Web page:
FEED ON DEMAND
Babies, like adults, can get thirsty as well as hungry. Do not worry yourself with unrealistic expectations of your baby feeding a set amount at set intervals. New babies will eat as much or as little as they want at any time of the day or night. I’m sure you do not eat the same amount of food at the same times of day, everyday; so you should not expect your baby to.
Aiming to put baby onto a feeding schedule too early will teach little one to eat when not hungry; promoting bad eating habits, that have the potential to be carried into later in life.
AID BABY WITH SLEEP
Quite a few of us have heard the ‘making a rod for your own back’ speech. This is especially given to mums who let their baby’s fall asleep at the breast and/or hold them to sleep.
Putting a baby down on their own to sleep is an unrealistic expectation, especially in the early months. Babies learn new skills with our help, love and support, this includes sleep and self settling.
SLEEP is an acquired skill and just like walking takes time, help and guidance. You would not expect your child to walk, without first rolling over, sitting unaided, crawling (sometimes backwards first), standing, walking holding furniture, to finally walking alone; albeit with many trips, stumbles and falls. Sleep is a skill that is acquired and will take time and patience to help them master, accompanied by “trips and falls” (the well known 4 month sleep regression is one).
To SELF SETTLE, a baby must first learn this skill. A great way of doing this is to hold and soothe your baby to sleep. Humming, swaying, breast feeding, talking gently or simply sitting still, in a relaxed state will teach your baby that to sleep we must be relaxed and content. The feeling of being close to someone should make for a longer more peaceful sleep for baby.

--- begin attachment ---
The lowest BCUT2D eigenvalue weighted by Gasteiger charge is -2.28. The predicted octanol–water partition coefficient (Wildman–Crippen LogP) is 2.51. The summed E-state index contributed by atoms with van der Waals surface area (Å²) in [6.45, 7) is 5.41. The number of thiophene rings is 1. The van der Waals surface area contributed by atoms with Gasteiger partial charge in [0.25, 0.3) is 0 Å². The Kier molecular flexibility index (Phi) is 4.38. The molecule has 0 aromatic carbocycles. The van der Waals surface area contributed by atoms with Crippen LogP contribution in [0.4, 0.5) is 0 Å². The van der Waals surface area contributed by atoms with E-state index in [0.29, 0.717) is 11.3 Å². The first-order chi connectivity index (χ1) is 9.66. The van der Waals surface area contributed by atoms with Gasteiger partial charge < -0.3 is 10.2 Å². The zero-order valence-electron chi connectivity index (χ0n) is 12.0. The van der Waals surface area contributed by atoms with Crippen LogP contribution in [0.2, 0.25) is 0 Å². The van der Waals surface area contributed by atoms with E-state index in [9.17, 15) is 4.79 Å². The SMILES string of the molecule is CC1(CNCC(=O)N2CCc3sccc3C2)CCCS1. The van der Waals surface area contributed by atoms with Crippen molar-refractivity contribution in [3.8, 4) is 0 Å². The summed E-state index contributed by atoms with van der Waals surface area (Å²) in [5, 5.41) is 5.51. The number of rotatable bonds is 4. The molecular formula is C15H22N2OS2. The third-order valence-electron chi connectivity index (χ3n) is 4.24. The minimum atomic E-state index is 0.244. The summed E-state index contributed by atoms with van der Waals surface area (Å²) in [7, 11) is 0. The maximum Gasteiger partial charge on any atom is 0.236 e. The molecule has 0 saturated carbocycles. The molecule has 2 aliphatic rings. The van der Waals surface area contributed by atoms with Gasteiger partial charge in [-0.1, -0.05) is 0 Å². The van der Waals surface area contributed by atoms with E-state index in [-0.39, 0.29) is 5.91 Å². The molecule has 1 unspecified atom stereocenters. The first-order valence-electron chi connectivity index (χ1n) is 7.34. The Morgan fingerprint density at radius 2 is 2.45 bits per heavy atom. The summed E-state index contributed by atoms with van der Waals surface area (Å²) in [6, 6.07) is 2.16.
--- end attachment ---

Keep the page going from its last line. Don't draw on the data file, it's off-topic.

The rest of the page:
The ‘rod for your own back’ brigade give mums a false impression that if they hold baby while he/she sleeps they run the risk of baby being clingy and needy. This kind of advice is not helpful nor realistic to the baby’s needs.
Advising mums to settle baby down on their own to sleep, putting baby into eating routines and generally putting space between mother and child is more likely to create a needy baby as they feel their most basic needs are not already met.
FOLLOW YOUR INSTINCTS
For a child to be independent, they must first be dependant on their mother to meet their needs. This allows the baby to later inspect and explore the world from the safety of knowing their mother will meet his needs emotionally and physically, as and when he needs it.
Do not be afraid of following your heart, no matter what others think, YOU know what is best for your child. If it means standing out from the crowd then so be it. A lot of mothers are now are encouraged to not be instinctual; but instead to follow the crowd, trying out sleeping routines, feeding schedules etc, all in the hope of achieving ‘good baby’ status.
You may not always feel like you’re getting it right, but if you follow your instincts and remain objective about your choices then you’re mostly there.
Keep in mind that this period of adjustment is far more upsetting for baby then it is for you. You have the ability to ask for human contact if you’re feeling scared, able to express your upset and to ask for comfort if needed, make yourself something to eat or drink or take something for trapped wind. You know this world, the sights, sounds and smells. You have control of your body and know the sensations you feel. Your baby does not, and has limited ways of communicating.
So while mums, dads and babies go through this period of adjustment, encourage them to embrace the fourth trimester, not go against it. Hold baby if they want to, whether the baby is sleeping or not. Instead of showing your disapproval of bed sharing, help them find the necessary information to ensure they do it safely.
Encouraging parents to go against their instincts makes more nervous, anxious, less confident parents. Instead, encourage her mothering instincts and provide her with the same love and support she is trying to nurture her baby with. We all deserve the opportunity to become the best parents we can be to our children; with the right support along the way, we all stand a fighting chance.